OBJECTIVE: Midlife women experience elevated risk for cardiovascular disease and often receive advice to increase physical activity to mitigate this risk. Use of accelerometers to measure ambulatory physical activity requires selection of appropriate thresholds for estimating moderate-to-vigorous physical activity (MVPA), and choice of cut points may lead to meaningfully different conclusions about midlife women's physical activity (PA) engagement. This is particularly important given the recent elimination of 10-minute bout requirements for MVPA. This two-phase study examined differences between four cut point methods among midlife women with cardiovascular disease (CVD) risk. We used findings from Study 1 (exploratory) to generate hypotheses for Study 2 (confirmatory). METHODS: Across studies, participants (N = 65) were midlife women with an additional CVD risk factor (eg, hypertension). Participants wore waistband accelerometers for seven days. Daily totals were calculated for minutes in light and MVPA using four common quantification methods (Freedson, Matthews, Swartz, and Troiano). RESULTS: Multilevel models showed meaningful differences between methods (P < 0.0001). For total (non-bouted) minutes of MVPA, Freedson and Troiano methods showed that participants barely met MVPA recommendations (30 min per day), whereas Matthews and Swartz methods showed that participants greatly exceeded this goal. As differences between methods were smaller using MVPA bouts of 10 minutes or more (though remained significant), the observed variation was due in part to small bursts of MVPA dispersed throughout the day. CONCLUSIONS: Findings demonstrate the need for careful consideration of PA quantification among midlife women with CVD risk, and for further investigation to determine the most appropriate quantification method. : Video Summary:http://links.lww.com/MENO/A545.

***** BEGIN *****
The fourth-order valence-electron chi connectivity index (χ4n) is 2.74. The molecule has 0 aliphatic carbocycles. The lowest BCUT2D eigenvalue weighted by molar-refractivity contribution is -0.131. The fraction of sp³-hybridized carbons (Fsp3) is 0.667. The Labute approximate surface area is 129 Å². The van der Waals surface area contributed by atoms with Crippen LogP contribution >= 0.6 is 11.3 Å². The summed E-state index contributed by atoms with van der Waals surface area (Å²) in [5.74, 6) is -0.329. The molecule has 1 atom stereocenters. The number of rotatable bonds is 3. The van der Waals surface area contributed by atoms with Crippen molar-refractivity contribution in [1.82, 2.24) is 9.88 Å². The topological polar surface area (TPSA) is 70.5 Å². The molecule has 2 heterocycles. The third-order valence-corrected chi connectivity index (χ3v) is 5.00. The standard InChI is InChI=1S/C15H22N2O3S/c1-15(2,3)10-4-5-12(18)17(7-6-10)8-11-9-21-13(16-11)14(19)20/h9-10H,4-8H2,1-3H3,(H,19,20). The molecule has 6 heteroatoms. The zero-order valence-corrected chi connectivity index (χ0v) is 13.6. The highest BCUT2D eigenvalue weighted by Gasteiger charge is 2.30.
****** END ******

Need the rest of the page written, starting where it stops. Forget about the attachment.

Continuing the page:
All Science Journal Classification (ASJC) codes
- Obstetrics and Gynecology